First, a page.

Most people realise that cutting the number of vehicles on the road is one obvious measure to reduce greenhouse gases. With the renewed attention on the Kyoto Protocol, fewer understood how a reduction in harmful emissions can also be brought about by improved, steadier traffic flow. This goal can be achieved by lowering traffic speeds.
Exhaust emissions always contain larger amounts of carbon monoxide, hydrocarbons and nitrogen oxides when a vehicle is accelerating or decelerating, or when the engine is idling, than when the vehicle is cruising. Studies carried out after reduced-speed zones were introduced in Germany revealed that car drivers changed gears and used brakes much less often and burned 12 per cent less petrol. One study of the effects of traffic-calming schemes on exhaust emissions revealed reductions of 30 per cent in nitrogen oxide, 20 per cent in carbon monoxide and 10 per cent in hydrocarbons.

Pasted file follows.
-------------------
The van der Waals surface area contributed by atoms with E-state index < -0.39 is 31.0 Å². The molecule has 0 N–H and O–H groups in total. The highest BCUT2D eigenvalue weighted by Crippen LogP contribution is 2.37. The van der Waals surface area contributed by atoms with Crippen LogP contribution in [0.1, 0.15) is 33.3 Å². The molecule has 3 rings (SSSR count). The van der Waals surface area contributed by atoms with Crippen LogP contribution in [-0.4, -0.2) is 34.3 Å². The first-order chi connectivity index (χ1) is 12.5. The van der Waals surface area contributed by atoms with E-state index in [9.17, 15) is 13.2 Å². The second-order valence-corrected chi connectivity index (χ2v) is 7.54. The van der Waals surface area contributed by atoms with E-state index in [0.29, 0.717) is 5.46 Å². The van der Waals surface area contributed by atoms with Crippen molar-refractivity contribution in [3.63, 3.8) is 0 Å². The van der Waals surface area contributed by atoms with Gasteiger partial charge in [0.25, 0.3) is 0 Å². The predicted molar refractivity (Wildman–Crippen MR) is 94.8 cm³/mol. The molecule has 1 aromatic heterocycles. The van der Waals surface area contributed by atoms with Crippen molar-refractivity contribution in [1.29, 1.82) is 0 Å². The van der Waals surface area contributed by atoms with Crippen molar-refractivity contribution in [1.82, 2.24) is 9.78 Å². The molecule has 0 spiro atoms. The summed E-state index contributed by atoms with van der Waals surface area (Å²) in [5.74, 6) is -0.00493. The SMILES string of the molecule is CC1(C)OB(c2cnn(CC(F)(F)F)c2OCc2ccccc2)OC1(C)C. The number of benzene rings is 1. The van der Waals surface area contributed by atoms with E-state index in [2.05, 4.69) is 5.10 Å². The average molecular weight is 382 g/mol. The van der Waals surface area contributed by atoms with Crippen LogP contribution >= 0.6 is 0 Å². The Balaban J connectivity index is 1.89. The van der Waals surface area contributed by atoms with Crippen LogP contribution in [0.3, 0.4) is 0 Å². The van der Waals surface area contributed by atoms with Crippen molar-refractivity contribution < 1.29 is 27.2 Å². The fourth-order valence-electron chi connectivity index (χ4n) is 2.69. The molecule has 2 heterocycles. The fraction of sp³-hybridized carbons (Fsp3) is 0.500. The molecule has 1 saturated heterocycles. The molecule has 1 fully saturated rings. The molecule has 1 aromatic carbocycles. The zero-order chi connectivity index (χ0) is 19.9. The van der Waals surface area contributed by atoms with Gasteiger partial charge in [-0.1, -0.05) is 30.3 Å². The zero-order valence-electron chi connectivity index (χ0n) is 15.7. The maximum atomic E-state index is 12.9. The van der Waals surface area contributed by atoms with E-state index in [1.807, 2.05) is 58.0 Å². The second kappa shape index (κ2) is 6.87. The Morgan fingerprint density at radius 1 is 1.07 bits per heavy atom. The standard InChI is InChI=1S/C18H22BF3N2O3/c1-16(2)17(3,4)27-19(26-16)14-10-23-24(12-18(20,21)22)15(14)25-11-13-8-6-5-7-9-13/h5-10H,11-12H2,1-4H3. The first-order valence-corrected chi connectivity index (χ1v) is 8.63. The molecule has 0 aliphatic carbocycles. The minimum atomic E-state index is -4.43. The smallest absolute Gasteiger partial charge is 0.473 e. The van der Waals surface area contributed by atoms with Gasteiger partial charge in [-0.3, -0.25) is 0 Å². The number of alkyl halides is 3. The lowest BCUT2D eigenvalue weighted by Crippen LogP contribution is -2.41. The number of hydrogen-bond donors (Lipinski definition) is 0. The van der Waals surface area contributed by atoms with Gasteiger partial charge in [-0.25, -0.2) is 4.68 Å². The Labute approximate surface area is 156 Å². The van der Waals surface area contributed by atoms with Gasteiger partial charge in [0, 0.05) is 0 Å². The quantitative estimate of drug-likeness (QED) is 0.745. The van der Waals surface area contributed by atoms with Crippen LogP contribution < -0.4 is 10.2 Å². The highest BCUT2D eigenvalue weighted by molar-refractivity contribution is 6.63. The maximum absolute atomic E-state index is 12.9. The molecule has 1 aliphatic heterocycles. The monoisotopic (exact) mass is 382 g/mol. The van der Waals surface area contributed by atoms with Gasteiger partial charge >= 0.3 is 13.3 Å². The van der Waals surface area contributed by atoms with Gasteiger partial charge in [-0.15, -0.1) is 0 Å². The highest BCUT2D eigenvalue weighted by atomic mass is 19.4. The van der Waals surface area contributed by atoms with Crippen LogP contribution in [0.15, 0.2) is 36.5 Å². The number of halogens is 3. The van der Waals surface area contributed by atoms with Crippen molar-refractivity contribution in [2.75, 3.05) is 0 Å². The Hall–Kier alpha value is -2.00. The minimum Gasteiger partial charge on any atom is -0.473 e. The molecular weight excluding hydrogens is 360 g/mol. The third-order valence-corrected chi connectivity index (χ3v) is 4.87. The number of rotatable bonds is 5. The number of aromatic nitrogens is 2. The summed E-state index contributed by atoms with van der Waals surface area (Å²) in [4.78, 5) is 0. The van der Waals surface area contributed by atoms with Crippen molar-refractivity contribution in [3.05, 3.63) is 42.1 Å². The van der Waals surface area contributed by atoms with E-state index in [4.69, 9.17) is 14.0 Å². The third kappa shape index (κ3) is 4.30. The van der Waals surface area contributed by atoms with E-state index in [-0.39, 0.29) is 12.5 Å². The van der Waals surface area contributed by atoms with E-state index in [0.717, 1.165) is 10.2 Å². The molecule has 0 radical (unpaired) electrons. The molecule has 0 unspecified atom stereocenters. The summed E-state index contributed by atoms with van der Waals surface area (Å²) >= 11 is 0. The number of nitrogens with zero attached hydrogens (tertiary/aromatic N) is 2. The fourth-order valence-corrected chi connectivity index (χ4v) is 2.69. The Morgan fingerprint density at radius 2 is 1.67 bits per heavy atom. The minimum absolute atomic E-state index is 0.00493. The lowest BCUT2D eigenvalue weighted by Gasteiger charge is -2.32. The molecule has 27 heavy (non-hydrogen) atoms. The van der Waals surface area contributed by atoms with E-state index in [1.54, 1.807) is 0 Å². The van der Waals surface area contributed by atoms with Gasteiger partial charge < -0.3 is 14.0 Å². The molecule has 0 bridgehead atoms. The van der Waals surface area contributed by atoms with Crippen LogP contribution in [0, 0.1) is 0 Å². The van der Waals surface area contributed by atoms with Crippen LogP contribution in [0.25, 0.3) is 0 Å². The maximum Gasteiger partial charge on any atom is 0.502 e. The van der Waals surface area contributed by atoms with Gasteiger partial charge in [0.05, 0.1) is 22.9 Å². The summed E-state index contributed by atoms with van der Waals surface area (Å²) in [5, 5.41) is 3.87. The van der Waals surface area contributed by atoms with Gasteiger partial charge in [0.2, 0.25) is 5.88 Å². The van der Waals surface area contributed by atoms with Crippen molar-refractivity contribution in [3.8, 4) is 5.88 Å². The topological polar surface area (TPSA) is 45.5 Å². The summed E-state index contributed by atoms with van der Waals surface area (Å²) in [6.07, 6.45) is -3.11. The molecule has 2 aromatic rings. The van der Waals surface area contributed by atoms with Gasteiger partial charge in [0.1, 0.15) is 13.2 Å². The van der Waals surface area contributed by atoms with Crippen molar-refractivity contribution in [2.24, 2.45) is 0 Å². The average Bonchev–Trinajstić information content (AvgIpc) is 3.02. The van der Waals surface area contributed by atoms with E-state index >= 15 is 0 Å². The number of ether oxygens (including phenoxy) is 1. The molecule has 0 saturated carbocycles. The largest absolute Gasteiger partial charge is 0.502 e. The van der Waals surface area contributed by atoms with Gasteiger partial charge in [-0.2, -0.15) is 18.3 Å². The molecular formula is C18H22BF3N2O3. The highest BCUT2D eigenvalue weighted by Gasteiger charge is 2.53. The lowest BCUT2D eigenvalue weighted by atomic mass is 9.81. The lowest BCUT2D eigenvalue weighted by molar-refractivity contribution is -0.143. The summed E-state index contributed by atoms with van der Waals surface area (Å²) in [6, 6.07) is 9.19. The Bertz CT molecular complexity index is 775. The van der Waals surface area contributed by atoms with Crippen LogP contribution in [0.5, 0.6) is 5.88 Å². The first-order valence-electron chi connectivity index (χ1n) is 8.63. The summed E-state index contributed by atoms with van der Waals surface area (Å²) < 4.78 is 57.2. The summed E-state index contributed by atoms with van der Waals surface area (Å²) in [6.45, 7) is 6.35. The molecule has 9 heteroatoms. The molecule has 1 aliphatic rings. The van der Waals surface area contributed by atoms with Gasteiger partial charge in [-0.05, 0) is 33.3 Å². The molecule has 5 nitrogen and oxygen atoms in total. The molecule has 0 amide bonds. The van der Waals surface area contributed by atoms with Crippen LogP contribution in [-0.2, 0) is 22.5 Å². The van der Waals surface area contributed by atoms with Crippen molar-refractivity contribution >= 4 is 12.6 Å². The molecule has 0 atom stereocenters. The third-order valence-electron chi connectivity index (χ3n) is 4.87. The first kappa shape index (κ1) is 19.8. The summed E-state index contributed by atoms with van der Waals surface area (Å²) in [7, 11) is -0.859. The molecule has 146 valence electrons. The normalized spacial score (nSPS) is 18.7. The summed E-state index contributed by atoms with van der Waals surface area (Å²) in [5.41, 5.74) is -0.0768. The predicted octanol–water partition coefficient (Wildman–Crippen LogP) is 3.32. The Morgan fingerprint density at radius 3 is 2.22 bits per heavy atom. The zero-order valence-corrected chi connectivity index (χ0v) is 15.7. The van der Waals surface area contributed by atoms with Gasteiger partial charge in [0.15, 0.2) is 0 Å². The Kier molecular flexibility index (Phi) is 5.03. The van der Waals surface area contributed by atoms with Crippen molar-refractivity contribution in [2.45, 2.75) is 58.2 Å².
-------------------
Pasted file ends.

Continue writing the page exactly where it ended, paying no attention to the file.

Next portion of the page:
Slower speeds means safer, less intimidating roads that encourage more people to walk and cycle, and so bring about reduced pollution.
It is absurd that huge effort and expense goes into the manufacture of very fast cars and, in turn, leads to a massive waste of public revenue in devising and enforcing ways of slowing them down. The government should consider licensing only vehicles designed to run at much lower top speeds, with less powerful acceleration and greater efficiency at lower speeds.
The Bureau for the Environment, Transport and Works should investigate speed-reduction measures and encourage walking and cycling.
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European Emission Standards